fisheries, and contribute to the loss of biodiversity, aesthetics, and integrity of our public lands.
They are wrong. Note the previous example of the largest pink salmon run in
half a century. The local deer and elk populations are so large that they have to be “managed”.
Cougar populations have also been growing to the extent that guide books now give advice on
what to do when you have an “encounter” ( Ramano, Carig).
I admit to a feeling of entitlement concerning my access and use of these scenic by-
ways. However, I am not asking that roads be built to accommodate my selfish pursuits. Rather I
am stating the obvious; the roads exist, and were built at great expense. What sense does it make
to spend to keep people out? Most environmental activists get their desire and passion from
personal experience. Eliminating access to this personal experience will decrease the numbers of
those fighting to protect the forest and leave it in the hands of the government and the loggers.
Simply put; it is not in a person’s selfish personal interest to protect what they can’t see.
In 1998 the Forest Service decommissioned what had been FS Road 2860, along the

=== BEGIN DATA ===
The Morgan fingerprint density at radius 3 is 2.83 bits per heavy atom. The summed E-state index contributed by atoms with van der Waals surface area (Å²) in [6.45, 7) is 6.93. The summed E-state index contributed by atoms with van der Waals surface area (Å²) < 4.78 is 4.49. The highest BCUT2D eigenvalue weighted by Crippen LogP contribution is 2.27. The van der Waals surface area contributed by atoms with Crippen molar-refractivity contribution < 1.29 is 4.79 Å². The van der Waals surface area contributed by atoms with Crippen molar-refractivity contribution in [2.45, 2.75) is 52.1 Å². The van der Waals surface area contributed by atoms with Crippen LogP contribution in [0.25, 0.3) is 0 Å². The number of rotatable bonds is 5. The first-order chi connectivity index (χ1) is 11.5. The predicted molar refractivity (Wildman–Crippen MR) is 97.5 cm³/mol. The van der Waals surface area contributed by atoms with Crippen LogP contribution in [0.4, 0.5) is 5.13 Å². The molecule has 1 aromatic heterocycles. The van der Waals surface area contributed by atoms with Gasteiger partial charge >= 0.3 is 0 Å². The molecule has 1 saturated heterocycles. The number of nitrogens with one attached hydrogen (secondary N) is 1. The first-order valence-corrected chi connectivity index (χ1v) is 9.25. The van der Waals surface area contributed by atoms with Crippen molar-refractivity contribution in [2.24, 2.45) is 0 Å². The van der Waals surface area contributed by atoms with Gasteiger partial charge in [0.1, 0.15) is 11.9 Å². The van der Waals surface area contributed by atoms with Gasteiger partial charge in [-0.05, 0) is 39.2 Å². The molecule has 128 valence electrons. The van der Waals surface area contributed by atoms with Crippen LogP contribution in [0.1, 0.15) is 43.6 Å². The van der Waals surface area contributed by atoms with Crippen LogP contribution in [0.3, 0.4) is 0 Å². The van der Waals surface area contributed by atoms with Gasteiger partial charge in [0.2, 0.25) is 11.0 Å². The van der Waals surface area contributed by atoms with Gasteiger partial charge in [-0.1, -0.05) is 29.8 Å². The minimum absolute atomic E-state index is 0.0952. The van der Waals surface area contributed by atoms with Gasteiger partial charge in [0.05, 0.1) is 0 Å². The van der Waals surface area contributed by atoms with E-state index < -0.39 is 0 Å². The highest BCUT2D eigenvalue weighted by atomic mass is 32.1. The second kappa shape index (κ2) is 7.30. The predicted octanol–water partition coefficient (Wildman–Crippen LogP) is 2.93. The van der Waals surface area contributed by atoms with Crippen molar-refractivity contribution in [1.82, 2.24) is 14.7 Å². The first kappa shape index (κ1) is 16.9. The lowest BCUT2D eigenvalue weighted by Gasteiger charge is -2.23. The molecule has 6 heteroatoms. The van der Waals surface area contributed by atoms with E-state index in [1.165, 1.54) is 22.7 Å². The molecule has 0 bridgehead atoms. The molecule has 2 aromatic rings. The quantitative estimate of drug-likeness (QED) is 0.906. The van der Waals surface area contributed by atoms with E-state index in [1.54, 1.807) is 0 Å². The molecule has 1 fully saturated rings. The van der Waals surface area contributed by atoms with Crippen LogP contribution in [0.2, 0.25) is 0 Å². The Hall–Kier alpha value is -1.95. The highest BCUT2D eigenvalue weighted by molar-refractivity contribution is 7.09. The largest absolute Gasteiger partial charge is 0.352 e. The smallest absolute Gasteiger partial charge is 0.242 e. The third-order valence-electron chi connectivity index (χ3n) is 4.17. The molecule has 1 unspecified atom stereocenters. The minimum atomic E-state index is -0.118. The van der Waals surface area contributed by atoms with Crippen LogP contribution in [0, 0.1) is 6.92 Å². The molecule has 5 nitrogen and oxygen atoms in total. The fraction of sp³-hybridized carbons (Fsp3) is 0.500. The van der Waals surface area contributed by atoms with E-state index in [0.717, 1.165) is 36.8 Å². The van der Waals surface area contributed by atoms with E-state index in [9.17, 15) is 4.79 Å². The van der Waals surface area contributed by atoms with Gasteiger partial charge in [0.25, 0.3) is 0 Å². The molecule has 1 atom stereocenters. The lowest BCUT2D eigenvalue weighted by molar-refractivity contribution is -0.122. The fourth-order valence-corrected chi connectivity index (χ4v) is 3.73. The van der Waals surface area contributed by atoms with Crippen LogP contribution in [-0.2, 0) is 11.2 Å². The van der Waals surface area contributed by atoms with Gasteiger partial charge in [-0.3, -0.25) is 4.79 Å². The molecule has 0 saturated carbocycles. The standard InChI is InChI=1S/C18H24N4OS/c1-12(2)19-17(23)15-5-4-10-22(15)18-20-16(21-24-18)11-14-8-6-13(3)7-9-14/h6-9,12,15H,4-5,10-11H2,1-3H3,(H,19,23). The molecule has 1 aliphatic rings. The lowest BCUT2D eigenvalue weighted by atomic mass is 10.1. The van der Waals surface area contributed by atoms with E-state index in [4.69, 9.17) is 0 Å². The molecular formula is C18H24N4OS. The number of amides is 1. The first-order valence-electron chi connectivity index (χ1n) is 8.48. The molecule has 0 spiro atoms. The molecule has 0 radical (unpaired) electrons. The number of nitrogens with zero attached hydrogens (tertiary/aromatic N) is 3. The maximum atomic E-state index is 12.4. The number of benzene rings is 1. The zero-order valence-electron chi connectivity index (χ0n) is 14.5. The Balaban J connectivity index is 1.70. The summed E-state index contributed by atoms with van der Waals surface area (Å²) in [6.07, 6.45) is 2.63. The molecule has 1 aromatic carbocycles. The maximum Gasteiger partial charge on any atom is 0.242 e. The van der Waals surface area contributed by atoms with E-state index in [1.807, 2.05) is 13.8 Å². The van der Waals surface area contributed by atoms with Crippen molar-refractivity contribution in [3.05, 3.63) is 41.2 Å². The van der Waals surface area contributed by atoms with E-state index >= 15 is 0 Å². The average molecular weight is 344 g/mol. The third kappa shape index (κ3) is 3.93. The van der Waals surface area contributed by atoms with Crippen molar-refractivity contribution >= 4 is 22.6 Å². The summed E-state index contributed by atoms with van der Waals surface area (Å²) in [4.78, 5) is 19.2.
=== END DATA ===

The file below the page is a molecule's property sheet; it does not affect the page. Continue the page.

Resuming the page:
Dungeness River. They took out 6 miles of scenic road, and an entire public campground. The
steep pile of rocks and debris that they left to discourage use of the newly decommissioned road
has become a favorite spot to dump old water heaters and practice shooting. Trash and shotgun
shells lay about. This place is now a cancer and is avoided. They left behind a bridge large
enough to drive a cement truck across that is now slowly eroding into the river. 742 miles of
back country roads have been slated for decommissioning. So far it is budgeted at 22 million
dollars. The Legacy Roads and Trails Remediation Program is asking that funding be increased
to 45 million. Ironically, most of the work is being done by the very construction crews that put
them in. (John Dodge).
I question whether the majority of this work is necessary or productive.